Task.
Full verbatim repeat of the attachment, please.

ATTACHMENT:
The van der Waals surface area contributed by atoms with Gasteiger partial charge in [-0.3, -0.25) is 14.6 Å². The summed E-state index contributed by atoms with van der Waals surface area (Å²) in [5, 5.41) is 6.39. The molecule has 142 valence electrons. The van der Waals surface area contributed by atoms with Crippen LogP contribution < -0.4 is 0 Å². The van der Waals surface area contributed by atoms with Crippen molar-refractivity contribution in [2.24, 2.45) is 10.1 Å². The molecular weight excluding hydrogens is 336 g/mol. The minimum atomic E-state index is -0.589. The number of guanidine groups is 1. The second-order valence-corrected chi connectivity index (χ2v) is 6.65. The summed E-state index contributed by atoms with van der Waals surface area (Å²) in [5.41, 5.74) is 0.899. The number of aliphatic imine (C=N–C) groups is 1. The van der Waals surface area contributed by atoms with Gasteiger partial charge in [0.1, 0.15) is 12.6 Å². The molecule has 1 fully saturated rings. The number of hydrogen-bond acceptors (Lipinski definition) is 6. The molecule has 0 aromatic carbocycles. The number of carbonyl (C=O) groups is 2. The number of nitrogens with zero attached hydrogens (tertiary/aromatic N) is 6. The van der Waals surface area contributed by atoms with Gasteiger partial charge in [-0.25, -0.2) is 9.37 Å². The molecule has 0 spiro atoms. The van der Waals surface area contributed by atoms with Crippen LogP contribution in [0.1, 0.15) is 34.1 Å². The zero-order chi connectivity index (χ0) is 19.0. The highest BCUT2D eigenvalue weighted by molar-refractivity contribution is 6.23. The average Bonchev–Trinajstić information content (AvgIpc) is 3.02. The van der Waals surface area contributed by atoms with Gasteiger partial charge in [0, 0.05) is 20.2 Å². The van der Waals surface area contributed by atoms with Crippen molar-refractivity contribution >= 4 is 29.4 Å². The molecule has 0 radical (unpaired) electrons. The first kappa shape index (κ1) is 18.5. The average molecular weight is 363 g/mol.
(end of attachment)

The van der Waals surface area contributed by atoms with Gasteiger partial charge in [-0.3, -0.25) is 14.6 Å². The summed E-state index contributed by atoms with van der Waals surface area (Å²) in [5, 5.41) is 6.39. The molecule has 142 valence electrons. The van der Waals surface area contributed by atoms with Crippen LogP contribution < -0.4 is 0 Å². The van der Waals surface area contributed by atoms with Crippen molar-refractivity contribution in [2.24, 2.45) is 10.1 Å². The molecular weight excluding hydrogens is 336 g/mol. The minimum atomic E-state index is -0.589. The number of guanidine groups is 1. The second-order valence-corrected chi connectivity index (χ2v) is 6.65. The summed E-state index contributed by atoms with van der Waals surface area (Å²) in [5.41, 5.74) is 0.899. The number of aliphatic imine (C=N–C) groups is 1. The van der Waals surface area contributed by atoms with Gasteiger partial charge in [0.1, 0.15) is 12.6 Å². The molecule has 1 fully saturated rings. The number of hydrogen-bond acceptors (Lipinski definition) is 6. The molecule has 0 aromatic carbocycles. The number of carbonyl (C=O) groups is 2. The number of nitrogens with zero attached hydrogens (tertiary/aromatic N) is 6. The van der Waals surface area contributed by atoms with Gasteiger partial charge in [-0.25, -0.2) is 9.37 Å². The molecule has 0 spiro atoms. The van der Waals surface area contributed by atoms with Crippen LogP contribution in [0.1, 0.15) is 34.1 Å². The zero-order chi connectivity index (χ0) is 19.0. The highest BCUT2D eigenvalue weighted by molar-refractivity contribution is 6.23. The average Bonchev–Trinajstić information content (AvgIpc) is 3.02. The van der Waals surface area contributed by atoms with Gasteiger partial charge in [0, 0.05) is 20.2 Å². The van der Waals surface area contributed by atoms with Crippen molar-refractivity contribution >= 4 is 29.4 Å². The molecule has 0 radical (unpaired) electrons. The first kappa shape index (κ1) is 18.5. The average molecular weight is 363 g/mol.